Why does Rob Hodge enjoy working at the U.S. Patent and Trademark Office (USPTO)? “I get to learn something new every day.” And if you ask Rob to describe a typical work day, he’ll say that’s hard because “each day is different.” He spends his days in numerous meetings, working on various projects, meeting with independent inventors, and overseeing his team of patent examiners.
Rob joined the USPTO in 2004 after receiving a Bachelor of Science in chemical engineering at the Rose-Hulman Institute of Technology. After 10 years as a patent examiner, Rob was promoted to a supervisory patent examiner, responsible for managing a unit that reviews patent applications for clutches, power stop controls, planetary gear transmission systems, and interrelated power delivery controls for vehicles.
In 2016, a one-year detail assignment opened up in the USPTO Office of Innovation Development for a pro se assistance program coordinator, and Rob applied. In this role, he educated external stakeholders about the patent process. Rob applied for the position because he enjoys training, and he likes to see people apply what he’s taught them to succeed in their work, whether they are the patent examiners in his unit or independent inventors he encountered during his detail. As Rob reflects on his time at the USPTO, what keeps him here after 13 years? He likes the friendly colleagues he’s worked with and the friends he has made throughout the agency. Many of whom came about as a result of his joining the Patent and Trademark Office Society (PTOS) on his first day of work.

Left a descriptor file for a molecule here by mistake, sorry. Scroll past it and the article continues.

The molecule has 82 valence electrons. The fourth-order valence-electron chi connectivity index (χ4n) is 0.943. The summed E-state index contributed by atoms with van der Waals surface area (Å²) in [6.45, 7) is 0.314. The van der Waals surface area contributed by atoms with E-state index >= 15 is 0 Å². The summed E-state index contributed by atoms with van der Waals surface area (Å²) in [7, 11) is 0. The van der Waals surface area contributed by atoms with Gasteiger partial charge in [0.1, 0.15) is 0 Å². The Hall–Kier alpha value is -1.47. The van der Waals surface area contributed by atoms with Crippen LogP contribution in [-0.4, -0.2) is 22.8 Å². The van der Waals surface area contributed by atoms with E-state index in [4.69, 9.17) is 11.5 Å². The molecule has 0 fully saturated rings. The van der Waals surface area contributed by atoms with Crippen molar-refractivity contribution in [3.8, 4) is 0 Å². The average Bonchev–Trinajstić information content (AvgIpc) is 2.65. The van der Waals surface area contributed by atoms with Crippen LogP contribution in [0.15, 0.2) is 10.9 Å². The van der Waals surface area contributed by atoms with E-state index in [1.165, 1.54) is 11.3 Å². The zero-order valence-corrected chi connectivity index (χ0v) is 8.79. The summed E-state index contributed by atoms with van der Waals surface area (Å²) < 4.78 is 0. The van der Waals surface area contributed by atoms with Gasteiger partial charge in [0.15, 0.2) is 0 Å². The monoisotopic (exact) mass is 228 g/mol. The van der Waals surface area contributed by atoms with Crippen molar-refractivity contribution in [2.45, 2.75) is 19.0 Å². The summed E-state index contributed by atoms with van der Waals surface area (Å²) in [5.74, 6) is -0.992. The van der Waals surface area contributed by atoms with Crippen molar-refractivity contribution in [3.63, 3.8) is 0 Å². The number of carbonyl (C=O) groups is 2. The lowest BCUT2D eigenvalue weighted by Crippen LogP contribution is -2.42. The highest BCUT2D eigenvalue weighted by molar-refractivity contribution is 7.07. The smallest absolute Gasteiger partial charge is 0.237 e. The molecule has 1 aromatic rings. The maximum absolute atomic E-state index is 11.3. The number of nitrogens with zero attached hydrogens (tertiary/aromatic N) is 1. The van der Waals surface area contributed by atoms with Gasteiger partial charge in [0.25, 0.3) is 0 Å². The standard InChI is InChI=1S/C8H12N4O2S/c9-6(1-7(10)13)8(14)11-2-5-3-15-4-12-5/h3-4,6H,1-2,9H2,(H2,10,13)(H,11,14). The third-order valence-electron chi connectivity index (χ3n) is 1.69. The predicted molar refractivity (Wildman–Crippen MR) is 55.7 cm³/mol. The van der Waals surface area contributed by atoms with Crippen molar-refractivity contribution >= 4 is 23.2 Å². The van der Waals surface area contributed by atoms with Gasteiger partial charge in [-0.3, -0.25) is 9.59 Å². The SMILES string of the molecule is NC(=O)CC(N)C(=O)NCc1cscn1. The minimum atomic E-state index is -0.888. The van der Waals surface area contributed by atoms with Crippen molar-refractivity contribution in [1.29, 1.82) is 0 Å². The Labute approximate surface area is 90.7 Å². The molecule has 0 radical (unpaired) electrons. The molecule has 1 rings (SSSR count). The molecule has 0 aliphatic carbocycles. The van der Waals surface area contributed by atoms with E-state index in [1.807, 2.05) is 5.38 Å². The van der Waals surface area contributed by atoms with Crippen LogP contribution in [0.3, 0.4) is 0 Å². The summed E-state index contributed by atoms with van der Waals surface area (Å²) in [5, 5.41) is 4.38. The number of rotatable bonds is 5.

Today, Rob is vice president of the PTOS, a position he pursued because he was impressed with the organization’s many activities and wanted to be more involved. Rob says, “PTOS offers a wide range of benefits and activities for its members, including happy hours, a book club, ice cream socials, picnics, an annual 5K, volunteer activities, educational courses, and discount tickets to the movies, sporting events and the theater. All of these programs provide great ways to decompress after a hard day at work, and lend themselves as helpful ways to meet new people from across the agency who have similar interests.”
So if you join the USPTO, be sure to keep the PTOS in mind as a great way to assimilate to a new work environment, learn about your employer and make fast friends.